Instead, the ICT4COP project encourages the development of two-directional partnerships, where various actors – from the police as from civil society at local levels – work together in reciprocal relationships to prevent and manage any incidents of insecurity at local levels.
To act in a reciprocal partnership implies moving beyond the instrumental view of partnership (i.e. as a means of accomplishing something specific, like a police objective) into genuine partnerships. In addition to a reciprocal obligation, genuine partnerships are typically associated with long-term commitment, joint agenda setting (i.e. identification of problems and their solutions), mutual responsibilities and trust. While instrumental partnerships often promote the status quo, genuine partnerships have the potential to be transformative.
The UNPOL definition is not alone in conceptualizing a one-dimensional type of partnership. There is a tendency across sectors and scales toward top-down partnerships – with the leading agency controlling the finances and the terms, including inviting other partners into the partnership. This is so whether it be between international and local organizations or between police and communities. Partnerships currently exist on a highly uneven playing field, where power imbalances between those involved complicate the relationship.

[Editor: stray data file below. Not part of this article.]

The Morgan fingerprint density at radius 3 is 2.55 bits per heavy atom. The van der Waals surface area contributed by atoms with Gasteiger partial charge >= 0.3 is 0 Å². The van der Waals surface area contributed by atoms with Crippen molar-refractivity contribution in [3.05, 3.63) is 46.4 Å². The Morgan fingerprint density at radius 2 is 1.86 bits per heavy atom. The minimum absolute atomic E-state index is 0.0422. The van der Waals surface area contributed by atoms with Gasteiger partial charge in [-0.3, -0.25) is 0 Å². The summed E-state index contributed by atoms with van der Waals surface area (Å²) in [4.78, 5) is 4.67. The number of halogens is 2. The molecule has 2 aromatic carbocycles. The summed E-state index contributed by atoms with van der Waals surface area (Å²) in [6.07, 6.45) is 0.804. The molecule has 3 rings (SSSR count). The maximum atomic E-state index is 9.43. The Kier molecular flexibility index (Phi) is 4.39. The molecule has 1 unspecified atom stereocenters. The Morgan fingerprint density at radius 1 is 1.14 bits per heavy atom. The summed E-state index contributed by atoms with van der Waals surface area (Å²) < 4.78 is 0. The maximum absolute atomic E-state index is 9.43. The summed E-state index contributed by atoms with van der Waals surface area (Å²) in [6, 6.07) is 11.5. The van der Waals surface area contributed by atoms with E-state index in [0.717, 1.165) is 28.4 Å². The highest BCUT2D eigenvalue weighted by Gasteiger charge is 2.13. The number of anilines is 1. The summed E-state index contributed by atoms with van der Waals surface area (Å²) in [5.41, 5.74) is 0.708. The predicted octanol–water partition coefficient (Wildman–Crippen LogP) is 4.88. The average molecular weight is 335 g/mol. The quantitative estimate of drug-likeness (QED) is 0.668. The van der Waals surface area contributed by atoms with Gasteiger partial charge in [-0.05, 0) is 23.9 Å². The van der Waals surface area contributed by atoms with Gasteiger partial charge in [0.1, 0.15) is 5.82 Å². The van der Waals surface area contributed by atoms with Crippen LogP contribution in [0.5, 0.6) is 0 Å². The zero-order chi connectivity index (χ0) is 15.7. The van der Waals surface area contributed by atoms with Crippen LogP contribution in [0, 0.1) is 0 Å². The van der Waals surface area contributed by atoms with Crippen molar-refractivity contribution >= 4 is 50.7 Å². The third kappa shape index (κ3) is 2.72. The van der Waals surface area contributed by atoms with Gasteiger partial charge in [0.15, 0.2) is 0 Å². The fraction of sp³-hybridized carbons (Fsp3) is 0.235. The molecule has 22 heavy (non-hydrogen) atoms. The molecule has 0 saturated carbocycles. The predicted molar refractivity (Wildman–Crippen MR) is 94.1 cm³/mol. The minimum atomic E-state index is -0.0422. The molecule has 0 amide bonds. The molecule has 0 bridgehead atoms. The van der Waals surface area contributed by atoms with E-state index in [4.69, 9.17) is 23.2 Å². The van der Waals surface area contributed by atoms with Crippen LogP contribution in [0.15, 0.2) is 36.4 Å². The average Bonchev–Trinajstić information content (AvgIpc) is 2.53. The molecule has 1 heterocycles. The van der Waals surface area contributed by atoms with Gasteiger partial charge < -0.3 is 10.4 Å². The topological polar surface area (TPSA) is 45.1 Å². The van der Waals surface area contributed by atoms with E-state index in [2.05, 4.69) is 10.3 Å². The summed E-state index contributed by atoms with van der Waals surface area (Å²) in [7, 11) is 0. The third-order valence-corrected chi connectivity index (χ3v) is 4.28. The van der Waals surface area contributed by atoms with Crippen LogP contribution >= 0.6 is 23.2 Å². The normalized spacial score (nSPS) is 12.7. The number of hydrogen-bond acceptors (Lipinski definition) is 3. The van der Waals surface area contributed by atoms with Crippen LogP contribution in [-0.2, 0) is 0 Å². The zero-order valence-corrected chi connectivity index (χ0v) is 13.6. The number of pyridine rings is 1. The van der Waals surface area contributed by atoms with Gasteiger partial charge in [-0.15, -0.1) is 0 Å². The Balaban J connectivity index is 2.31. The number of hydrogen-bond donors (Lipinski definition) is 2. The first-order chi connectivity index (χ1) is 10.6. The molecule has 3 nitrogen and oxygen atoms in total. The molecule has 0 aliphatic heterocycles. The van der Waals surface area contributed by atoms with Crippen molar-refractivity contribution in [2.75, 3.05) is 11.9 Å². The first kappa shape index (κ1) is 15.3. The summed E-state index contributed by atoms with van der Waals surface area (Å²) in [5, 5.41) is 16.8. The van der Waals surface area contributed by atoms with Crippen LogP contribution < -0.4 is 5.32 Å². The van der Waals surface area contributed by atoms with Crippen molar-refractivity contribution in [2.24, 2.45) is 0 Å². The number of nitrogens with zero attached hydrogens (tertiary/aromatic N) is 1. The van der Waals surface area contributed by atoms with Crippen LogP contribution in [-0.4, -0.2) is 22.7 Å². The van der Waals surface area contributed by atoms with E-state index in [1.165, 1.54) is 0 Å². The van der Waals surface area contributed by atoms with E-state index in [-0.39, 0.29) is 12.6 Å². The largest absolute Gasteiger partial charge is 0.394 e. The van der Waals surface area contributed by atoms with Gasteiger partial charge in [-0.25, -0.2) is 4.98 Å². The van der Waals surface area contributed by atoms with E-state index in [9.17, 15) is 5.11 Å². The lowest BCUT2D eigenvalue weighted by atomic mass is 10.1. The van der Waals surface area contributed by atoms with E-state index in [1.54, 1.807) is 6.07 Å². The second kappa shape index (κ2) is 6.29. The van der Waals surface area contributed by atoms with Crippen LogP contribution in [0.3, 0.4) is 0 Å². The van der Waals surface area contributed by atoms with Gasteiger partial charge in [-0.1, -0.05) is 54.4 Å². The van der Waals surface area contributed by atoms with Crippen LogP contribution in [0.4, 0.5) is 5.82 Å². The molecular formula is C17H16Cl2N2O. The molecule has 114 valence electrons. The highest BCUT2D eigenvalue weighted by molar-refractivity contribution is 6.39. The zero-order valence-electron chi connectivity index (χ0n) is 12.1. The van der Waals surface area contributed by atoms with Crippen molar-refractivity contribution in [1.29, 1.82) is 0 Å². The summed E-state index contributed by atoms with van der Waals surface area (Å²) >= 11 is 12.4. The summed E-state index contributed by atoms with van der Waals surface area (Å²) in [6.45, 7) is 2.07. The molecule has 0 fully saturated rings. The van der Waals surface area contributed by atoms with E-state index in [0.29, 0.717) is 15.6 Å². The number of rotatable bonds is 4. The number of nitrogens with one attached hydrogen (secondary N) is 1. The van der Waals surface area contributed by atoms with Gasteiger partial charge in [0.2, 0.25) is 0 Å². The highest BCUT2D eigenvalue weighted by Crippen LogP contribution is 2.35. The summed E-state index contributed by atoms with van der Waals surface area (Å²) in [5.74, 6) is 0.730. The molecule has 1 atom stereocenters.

Recognizing power relations is sometimes difficult as they can be exercised in different ways. Acknowledging and identifying power relations between police and communities is nevertheless critical in order to ensure that relations are reciprocal and build trust.